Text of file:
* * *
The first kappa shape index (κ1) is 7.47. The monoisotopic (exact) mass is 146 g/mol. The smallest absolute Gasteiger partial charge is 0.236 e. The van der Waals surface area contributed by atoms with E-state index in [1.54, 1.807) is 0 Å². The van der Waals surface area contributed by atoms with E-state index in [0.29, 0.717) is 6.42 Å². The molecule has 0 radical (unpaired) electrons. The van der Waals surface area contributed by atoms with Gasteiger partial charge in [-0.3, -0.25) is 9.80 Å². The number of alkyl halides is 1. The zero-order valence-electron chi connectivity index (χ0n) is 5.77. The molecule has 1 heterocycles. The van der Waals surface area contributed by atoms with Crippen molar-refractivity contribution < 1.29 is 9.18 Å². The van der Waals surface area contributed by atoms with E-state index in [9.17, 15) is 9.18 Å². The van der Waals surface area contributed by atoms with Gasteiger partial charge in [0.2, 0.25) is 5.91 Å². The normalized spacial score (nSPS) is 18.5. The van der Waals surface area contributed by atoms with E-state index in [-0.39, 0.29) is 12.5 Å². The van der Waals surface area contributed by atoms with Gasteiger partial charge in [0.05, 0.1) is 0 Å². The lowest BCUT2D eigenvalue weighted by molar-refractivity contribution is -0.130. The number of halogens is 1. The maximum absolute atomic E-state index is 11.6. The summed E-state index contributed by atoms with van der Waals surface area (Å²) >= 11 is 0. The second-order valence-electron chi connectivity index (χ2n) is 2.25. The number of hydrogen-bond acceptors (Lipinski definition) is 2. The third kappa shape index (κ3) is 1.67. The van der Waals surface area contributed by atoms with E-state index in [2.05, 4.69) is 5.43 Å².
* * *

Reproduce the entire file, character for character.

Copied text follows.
The first kappa shape index (κ1) is 7.47. The monoisotopic (exact) mass is 146 g/mol. The smallest absolute Gasteiger partial charge is 0.236 e. The van der Waals surface area contributed by atoms with E-state index in [1.54, 1.807) is 0 Å². The van der Waals surface area contributed by atoms with E-state index in [0.29, 0.717) is 6.42 Å². The molecule has 0 radical (unpaired) electrons. The van der Waals surface area contributed by atoms with Gasteiger partial charge in [-0.3, -0.25) is 9.80 Å². The number of alkyl halides is 1. The zero-order valence-electron chi connectivity index (χ0n) is 5.77. The molecule has 1 heterocycles. The van der Waals surface area contributed by atoms with Crippen molar-refractivity contribution < 1.29 is 9.18 Å². The van der Waals surface area contributed by atoms with E-state index in [9.17, 15) is 9.18 Å². The van der Waals surface area contributed by atoms with Gasteiger partial charge in [0.2, 0.25) is 5.91 Å². The normalized spacial score (nSPS) is 18.5. The van der Waals surface area contributed by atoms with E-state index in [-0.39, 0.29) is 12.5 Å². The van der Waals surface area contributed by atoms with Gasteiger partial charge in [0.05, 0.1) is 0 Å². The lowest BCUT2D eigenvalue weighted by molar-refractivity contribution is -0.130. The number of halogens is 1. The maximum absolute atomic E-state index is 11.6. The summed E-state index contributed by atoms with van der Waals surface area (Å²) >= 11 is 0. The second-order valence-electron chi connectivity index (χ2n) is 2.25. The number of hydrogen-bond acceptors (Lipinski definition) is 2. The third kappa shape index (κ3) is 1.67. The van der Waals surface area contributed by atoms with E-state index in [2.05, 4.69) is 5.43 Å².